Carina: So, now this sounds like fillers are maybe better than Botox if they’re based on a substance your body already makes not a toxin? Confusing.
I don’t want to go over the top, but I look it almost the same way I do getting my eyebrows waxed or my eyelashes tinted—it’s upkeep.
Q: How would you say perception of Botox and fillers has changed over the past few years?
Lisa: I'll start and say, I think it was around the time Kylie Jenner did her lips that suddenly it became totally normal for other teenagers to do it too. Even five years ago, I would say most people in their 20s and 30s didn’t consider fillers like they maybe would have Botox. We forget that fillers weren’t really designed for that age group.
Kate: Even up until two years ago, I was never going to touch any kind of Botox, filler, anything. Now I feel like I’ve become very desensitised to it because everyone’s doing it.
Amanda: Everyone is vocal about it.
Kate: I guess getting lip fillers for the first time was a big thing in my head but now that I’ve done it I’d definitely go again, and I’d go and get Botox without really thinking about it. I don’t want to go over the top, but I look it almost the same thing way I do getting my eyebrows waxed or my eyelashes tinted—it’s upkeep.
Carina: I feel like in this industry everyone gets it done so it feels normal, but if I were to ask friends outside of work, people who don’t work in media or advertising or PR, they would be shocked to know women our age get it.
Amanda: I have friends outside the industry who talk about it a lot, they’re always like, “Would you, would you?”, but they won’t do it because they’re scared they could be sitting in a serious meeting afterwards, having had an obvious reaction. Whereas no one would really say much to one of us if that happened.
Kate: I’m a bit of an oversharer, and I found that once I got lip injections, people I never expected, even close friends of mine, came out and were like, “Actually I’ve had my lips done,” or, “Yes I get Botox,” or whatever. They had kind of kept it secret until then. In my social circle, a lot of women either want to try it or have had it done. It’s definitely more acceptable now.
Anna: I think it will become way more apparent when we’re in our mid- to late-thirties, and have aged, who has had Botox and who hasn’t. Whereas right now I haven’t had Botox but I would hope somebody wouldn’t be like, “She needs it,” you know? It won’t be until we actually have gotten to that stage that you’ll see who doesn’t have fine lines from their “maintenance” work.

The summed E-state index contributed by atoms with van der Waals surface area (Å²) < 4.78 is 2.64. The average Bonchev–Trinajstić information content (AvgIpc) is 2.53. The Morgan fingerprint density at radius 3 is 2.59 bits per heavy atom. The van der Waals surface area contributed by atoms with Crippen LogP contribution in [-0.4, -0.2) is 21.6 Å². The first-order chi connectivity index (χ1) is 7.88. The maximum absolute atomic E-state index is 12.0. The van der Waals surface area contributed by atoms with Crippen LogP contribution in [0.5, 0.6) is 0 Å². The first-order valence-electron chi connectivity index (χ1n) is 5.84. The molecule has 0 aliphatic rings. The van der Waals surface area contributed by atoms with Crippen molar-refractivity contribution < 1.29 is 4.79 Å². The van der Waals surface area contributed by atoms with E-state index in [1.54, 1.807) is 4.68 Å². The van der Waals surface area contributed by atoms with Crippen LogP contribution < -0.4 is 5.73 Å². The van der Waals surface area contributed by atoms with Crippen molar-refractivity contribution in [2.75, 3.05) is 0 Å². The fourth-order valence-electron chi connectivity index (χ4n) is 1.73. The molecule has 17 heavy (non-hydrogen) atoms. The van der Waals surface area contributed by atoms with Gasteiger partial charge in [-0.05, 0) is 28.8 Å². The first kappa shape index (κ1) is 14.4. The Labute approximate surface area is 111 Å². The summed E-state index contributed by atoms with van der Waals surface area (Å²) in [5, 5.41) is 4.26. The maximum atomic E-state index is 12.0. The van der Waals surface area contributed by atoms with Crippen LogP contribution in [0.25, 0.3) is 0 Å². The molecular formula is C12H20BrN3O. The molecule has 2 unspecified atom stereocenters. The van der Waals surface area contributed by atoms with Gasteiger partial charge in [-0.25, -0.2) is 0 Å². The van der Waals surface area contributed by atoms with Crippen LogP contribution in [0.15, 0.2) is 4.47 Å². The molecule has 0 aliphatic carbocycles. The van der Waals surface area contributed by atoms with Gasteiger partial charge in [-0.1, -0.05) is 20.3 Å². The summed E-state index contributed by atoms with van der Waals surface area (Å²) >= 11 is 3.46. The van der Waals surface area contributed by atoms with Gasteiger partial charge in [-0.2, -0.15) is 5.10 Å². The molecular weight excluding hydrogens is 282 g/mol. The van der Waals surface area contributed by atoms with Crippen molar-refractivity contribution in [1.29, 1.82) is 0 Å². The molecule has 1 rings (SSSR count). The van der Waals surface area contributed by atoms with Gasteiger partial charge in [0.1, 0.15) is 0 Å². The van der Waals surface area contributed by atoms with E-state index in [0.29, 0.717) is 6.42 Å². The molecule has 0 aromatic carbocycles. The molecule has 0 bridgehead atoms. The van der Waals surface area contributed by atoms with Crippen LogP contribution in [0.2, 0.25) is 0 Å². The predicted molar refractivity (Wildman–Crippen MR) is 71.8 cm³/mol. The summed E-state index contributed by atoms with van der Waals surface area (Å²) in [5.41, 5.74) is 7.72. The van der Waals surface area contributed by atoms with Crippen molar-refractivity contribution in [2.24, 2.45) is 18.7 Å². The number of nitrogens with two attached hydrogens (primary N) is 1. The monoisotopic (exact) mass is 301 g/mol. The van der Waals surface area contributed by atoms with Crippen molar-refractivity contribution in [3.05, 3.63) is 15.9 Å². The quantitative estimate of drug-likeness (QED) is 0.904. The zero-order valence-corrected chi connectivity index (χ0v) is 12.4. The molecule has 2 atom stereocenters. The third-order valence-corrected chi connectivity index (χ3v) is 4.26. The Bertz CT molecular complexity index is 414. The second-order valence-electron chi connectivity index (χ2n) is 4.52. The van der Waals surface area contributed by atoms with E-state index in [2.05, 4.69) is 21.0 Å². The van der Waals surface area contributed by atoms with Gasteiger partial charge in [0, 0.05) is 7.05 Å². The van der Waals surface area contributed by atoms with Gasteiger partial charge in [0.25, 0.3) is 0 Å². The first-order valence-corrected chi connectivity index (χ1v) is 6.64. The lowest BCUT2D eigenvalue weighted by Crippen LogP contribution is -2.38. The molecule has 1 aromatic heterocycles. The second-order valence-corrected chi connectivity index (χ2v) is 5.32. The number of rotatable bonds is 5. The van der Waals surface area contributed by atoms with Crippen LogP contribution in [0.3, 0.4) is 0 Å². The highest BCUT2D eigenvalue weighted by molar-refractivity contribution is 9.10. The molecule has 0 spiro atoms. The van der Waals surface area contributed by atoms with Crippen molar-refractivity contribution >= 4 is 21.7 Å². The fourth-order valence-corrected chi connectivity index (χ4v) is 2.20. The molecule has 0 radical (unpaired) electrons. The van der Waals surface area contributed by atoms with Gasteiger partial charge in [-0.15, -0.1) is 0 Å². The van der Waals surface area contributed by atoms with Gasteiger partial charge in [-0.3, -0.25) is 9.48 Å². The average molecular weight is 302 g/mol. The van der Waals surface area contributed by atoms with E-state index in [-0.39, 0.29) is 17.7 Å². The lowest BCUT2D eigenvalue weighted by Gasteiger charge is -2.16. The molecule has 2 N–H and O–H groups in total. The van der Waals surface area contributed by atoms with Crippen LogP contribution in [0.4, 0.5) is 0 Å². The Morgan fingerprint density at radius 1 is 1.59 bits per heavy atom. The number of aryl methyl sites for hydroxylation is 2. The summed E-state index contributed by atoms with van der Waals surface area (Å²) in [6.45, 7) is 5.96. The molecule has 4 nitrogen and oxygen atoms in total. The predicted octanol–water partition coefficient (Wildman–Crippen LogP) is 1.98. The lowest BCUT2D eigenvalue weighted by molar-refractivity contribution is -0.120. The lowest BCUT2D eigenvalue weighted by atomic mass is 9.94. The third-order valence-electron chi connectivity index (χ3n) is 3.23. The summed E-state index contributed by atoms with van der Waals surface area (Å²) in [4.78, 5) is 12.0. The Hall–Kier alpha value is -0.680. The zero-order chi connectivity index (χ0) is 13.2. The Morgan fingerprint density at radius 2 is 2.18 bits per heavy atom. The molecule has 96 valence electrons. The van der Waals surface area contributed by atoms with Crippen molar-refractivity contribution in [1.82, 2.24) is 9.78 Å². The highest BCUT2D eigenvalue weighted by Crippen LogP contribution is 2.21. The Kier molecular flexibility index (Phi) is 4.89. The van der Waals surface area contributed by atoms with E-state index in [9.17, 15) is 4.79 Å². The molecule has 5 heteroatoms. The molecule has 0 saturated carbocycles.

Kate: Yes, preventative Botox, is it a thing? Treating your muscle before it wrinkles so it never actually creases?
Anna: Can it sort of permanently paralyse the muscle over time, so you need less?
Lisa: Not really, it wears off in around 4 months. I have been told that having too much injected in short succession, over a long a period of time, can cause muscles to atrophy though, which is something to think about. Nobody wants a droopy face.
Kate: This is probably an uneducated guess but I think preventative Botox is a thing—I believe it.
Anna: I would say somebody who has a little bit of Botox over the years versus somebody who hasn't would end up looking better in the long run. In combination with a really good skincare routine.
I think social media has an impact in that it makes it more obvious who is altering themselves because we’re constantly fed the imagery.
Q: Are there any celebrities you feel have made it more mainstream?
Amanda: Uh, Kylie Jenner.
Anna: Yes, the Kardashians.
Kate: I think it all started with them.
Lisa: And do you think social media filters and stuff like FaceTune have a part to play?
Amanda: I think social media has an impact in that it makes it more obvious who is altering themselves because we’re constantly fed the imagery.
Kate: I guess editing apps can make someone’s “work” look more realistic when it’s really not.
Carina: It makes looking like that feel unachievable without those procedures. You may want to look like that person you follow on IG and think, “If I just got that done, I could look like that”.
Lisa: If I was 16 on social media and seeing people with those lips, I’d probably want to do it too.
Anna: It is actually really concerning what kids now are possibly going to do. It is really sad to watch. They’re going to have the worst self-esteem.